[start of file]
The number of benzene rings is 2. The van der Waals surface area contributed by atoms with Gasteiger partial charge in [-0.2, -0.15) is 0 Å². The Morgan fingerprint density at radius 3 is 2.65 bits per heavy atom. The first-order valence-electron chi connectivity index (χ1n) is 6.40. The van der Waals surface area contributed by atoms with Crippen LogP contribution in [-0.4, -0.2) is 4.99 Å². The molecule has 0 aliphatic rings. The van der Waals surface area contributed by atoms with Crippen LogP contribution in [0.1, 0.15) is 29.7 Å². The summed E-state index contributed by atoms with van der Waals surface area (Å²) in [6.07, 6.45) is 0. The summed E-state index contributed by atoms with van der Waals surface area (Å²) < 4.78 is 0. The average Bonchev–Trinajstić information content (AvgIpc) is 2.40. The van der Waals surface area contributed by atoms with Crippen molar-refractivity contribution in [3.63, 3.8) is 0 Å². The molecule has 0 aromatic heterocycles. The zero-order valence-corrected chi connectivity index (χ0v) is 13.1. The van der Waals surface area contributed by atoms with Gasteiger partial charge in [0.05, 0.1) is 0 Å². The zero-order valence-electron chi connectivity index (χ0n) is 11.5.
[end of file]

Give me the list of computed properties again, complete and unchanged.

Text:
The number of benzene rings is 2. The van der Waals surface area contributed by atoms with Gasteiger partial charge in [-0.2, -0.15) is 0 Å². The Morgan fingerprint density at radius 3 is 2.65 bits per heavy atom. The first-order valence-electron chi connectivity index (χ1n) is 6.40. The van der Waals surface area contributed by atoms with Crippen LogP contribution in [-0.4, -0.2) is 4.99 Å². The molecule has 0 aliphatic rings. The van der Waals surface area contributed by atoms with Crippen LogP contribution in [0.1, 0.15) is 29.7 Å². The summed E-state index contributed by atoms with van der Waals surface area (Å²) in [6.07, 6.45) is 0. The summed E-state index contributed by atoms with van der Waals surface area (Å²) < 4.78 is 0. The average Bonchev–Trinajstić information content (AvgIpc) is 2.40. The van der Waals surface area contributed by atoms with Crippen molar-refractivity contribution in [3.63, 3.8) is 0 Å². The molecule has 0 aromatic heterocycles. The zero-order valence-corrected chi connectivity index (χ0v) is 13.1. The van der Waals surface area contributed by atoms with Gasteiger partial charge in [0.05, 0.1) is 0 Å². The zero-order valence-electron chi connectivity index (χ0n) is 11.5.